How gender differences can make your company stronger

Leading companies are applying gender intelligence practices to boost diversity in their technology ranks and to capitalize on different perspectives of men and women for competitive advantage.

gender intelligence
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Remember that popular relationship book, “Men are from Mars, Women are from Venus,” which aimed to help couples communicate better by helping them understand the innate differences between the sexes?

As it turns out, the neuroscience explored in that book can help businesses create more gender balance in their ranks — not simply by upping the numbers of female hires or treating everyone the same in the hopes of eliminating bias. Rather, the practice, known as gender intelligence, applies gender science to highlight and create an appreciation for the natural differences between male and female attitudes and behaviors, according to Barbara Annis, founding partner of Gender Intelligence Group (GIG) and a pioneer behind this leadership style.

Annis, who’s been refining the practice for 27 years after a successful career as the first sales woman at Sony, was initially told she was too consensus driven and not assertive enough to make it in the electronics giant’s culture. Undeterred, she learned a new set of what she calls “alpha” tools — from using a booming voice to cracking the first joke—and went on to score more than a dozen sales awards, including a Sony MVP.

[ Related: Women CIOs say visibility is key to closing gender gap ]

Despite her success, Annis says she didn’t feel true to herself, which led her on the journey to gender intelligence. “Gender intelligence really stands for gender differences because the sexes are hardwired differently,” Annis says. “The differences are actually what’s so powerful and can provide a huge competitive advantage.”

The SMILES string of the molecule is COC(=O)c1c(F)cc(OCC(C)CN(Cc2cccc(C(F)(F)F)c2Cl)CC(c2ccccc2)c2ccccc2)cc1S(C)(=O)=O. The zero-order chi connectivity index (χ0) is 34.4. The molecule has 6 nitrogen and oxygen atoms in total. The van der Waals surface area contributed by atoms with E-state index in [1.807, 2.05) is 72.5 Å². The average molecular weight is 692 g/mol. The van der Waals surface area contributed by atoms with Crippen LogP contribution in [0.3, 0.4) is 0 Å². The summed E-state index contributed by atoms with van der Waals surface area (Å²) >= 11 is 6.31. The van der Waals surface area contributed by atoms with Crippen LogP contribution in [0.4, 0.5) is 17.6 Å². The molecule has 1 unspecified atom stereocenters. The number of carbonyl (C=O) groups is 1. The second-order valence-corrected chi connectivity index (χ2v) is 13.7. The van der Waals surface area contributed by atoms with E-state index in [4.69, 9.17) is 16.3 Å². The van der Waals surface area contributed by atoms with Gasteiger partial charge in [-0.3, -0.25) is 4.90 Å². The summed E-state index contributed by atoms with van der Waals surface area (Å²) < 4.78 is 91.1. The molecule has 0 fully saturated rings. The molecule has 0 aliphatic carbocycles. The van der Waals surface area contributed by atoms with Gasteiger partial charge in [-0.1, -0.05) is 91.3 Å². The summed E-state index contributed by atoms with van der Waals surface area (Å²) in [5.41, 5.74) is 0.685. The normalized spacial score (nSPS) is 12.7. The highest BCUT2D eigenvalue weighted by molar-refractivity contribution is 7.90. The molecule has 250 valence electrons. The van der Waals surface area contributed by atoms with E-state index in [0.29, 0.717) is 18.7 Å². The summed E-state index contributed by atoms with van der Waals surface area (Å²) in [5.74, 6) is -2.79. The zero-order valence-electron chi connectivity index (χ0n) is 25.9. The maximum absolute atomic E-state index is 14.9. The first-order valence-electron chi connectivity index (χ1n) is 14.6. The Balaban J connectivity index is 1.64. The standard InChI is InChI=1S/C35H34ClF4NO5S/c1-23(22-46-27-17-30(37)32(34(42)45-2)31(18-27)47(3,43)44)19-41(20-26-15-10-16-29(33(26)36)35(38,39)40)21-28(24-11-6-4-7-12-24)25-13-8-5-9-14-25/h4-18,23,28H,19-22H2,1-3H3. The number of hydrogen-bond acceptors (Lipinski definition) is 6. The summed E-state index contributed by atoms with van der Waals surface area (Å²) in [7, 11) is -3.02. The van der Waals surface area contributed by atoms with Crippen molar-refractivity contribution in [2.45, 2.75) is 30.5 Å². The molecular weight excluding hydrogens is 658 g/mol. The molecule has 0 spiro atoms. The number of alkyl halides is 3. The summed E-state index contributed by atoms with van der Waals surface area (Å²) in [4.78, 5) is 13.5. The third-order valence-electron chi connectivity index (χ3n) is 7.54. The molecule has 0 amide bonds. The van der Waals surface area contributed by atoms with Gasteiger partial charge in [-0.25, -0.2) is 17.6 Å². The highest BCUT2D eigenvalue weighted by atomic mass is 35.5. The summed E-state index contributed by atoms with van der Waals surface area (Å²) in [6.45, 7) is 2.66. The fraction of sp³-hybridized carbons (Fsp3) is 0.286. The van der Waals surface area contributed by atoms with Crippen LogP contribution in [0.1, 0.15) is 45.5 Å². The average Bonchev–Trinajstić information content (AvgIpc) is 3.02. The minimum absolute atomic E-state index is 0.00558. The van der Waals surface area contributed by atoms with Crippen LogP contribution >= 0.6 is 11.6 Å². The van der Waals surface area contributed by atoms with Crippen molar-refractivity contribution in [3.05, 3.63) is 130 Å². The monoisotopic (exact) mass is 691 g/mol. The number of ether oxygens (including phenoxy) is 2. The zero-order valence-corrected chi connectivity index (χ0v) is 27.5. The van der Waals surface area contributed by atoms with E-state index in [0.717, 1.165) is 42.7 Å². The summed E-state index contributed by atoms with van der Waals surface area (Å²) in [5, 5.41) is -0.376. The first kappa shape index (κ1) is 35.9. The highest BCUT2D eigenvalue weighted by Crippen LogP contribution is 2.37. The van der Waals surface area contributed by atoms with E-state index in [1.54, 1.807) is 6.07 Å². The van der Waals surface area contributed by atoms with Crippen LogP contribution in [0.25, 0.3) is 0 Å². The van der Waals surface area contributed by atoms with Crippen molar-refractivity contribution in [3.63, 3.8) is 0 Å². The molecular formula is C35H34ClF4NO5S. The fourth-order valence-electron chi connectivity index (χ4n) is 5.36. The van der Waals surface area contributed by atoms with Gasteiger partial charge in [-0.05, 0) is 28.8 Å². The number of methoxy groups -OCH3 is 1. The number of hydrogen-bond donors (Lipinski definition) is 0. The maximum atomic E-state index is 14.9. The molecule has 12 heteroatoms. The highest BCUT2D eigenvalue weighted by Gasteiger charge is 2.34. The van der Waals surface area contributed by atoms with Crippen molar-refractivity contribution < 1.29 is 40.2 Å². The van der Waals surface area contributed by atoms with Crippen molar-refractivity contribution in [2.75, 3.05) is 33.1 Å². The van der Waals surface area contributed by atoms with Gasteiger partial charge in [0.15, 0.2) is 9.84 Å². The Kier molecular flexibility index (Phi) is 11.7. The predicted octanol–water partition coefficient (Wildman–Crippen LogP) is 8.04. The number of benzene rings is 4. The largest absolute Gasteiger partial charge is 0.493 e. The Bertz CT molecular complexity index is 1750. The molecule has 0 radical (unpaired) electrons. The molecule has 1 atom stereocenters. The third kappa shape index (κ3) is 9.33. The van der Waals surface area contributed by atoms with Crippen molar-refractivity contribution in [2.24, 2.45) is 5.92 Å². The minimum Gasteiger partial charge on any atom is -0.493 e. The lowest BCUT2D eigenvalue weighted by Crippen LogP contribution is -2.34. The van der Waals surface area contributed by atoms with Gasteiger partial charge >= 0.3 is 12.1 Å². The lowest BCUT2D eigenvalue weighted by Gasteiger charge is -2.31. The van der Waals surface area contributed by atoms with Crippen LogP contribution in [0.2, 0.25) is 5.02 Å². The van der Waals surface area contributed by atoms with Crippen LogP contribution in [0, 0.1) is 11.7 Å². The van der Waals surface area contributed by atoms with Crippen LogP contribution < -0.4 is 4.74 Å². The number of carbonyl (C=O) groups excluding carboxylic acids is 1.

Women, Annis says, tend to be more collaborative, problem solve using divergent thinking, or viewing things within a larger context, and don’t step up for new opportunities unless they feel they have the bulk of experience required to the job. In contrast, men are more individually goal oriented, converge in on a specific problem for resolution, and will put their hat in the ring for a job if they think they have at least some of qualifications down. Women diffuse stress by talking through issues — a behavior that, according to the science, actually increases the oxytocin hormone allowing them to settle down, Annis says. Men, on the other hand de-stress by shutting down and spacing out — a behavior pattern that increases the levels of testosterone, Annis says.

“Gender intelligence moves us from the mindset that great minds think alike to great minds think unlike,” she explains. “We need both men and women in a gender-balanced team to problem solve.”

[ Related: 6 Reasons Your Business Needs Female Leadership ]

Ready, set, businesses take action

Given the recent focus on gender diversity as a business mandate, a number of leading companies, including American Express, SAP, Ericsson and eBay, have turned to gender intelligence as one of the tools they are leveraging to create a more inclusive culture. But beyond that, gender intelligence is also an engine for delivering real business value, Annis says. “When you do it right, you save money, reduce employee turnover, and improve brand reputation,” she says.

[ Related: Is there or isn't there a gender pay gap in tech? ]

SAP